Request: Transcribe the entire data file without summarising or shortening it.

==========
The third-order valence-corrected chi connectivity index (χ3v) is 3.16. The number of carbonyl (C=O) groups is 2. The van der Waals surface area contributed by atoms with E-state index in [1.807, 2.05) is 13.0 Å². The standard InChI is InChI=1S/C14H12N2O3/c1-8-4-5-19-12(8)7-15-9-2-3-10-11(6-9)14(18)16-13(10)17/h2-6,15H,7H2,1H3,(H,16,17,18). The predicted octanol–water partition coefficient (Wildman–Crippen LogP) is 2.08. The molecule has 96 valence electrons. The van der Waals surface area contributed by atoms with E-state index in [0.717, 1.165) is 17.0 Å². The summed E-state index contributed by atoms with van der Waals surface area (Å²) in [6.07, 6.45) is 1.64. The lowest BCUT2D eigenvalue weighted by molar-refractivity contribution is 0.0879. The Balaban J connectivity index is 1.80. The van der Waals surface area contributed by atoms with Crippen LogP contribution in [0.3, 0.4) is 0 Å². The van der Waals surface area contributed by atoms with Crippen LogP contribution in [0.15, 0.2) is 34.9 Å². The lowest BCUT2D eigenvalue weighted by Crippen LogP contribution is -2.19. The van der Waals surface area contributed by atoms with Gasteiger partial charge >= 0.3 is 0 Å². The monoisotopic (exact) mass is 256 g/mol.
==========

The third-order valence-corrected chi connectivity index (χ3v) is 3.16. The number of carbonyl (C=O) groups is 2. The van der Waals surface area contributed by atoms with E-state index in [1.807, 2.05) is 13.0 Å². The standard InChI is InChI=1S/C14H12N2O3/c1-8-4-5-19-12(8)7-15-9-2-3-10-11(6-9)14(18)16-13(10)17/h2-6,15H,7H2,1H3,(H,16,17,18). The predicted octanol–water partition coefficient (Wildman–Crippen LogP) is 2.08. The molecule has 96 valence electrons. The van der Waals surface area contributed by atoms with E-state index in [0.717, 1.165) is 17.0 Å². The summed E-state index contributed by atoms with van der Waals surface area (Å²) in [6.07, 6.45) is 1.64. The lowest BCUT2D eigenvalue weighted by molar-refractivity contribution is 0.0879. The Balaban J connectivity index is 1.80. The van der Waals surface area contributed by atoms with Crippen LogP contribution in [0.3, 0.4) is 0 Å². The van der Waals surface area contributed by atoms with Crippen LogP contribution in [0.15, 0.2) is 34.9 Å². The lowest BCUT2D eigenvalue weighted by Crippen LogP contribution is -2.19. The van der Waals surface area contributed by atoms with Gasteiger partial charge >= 0.3 is 0 Å². The monoisotopic (exact) mass is 256 g/mol.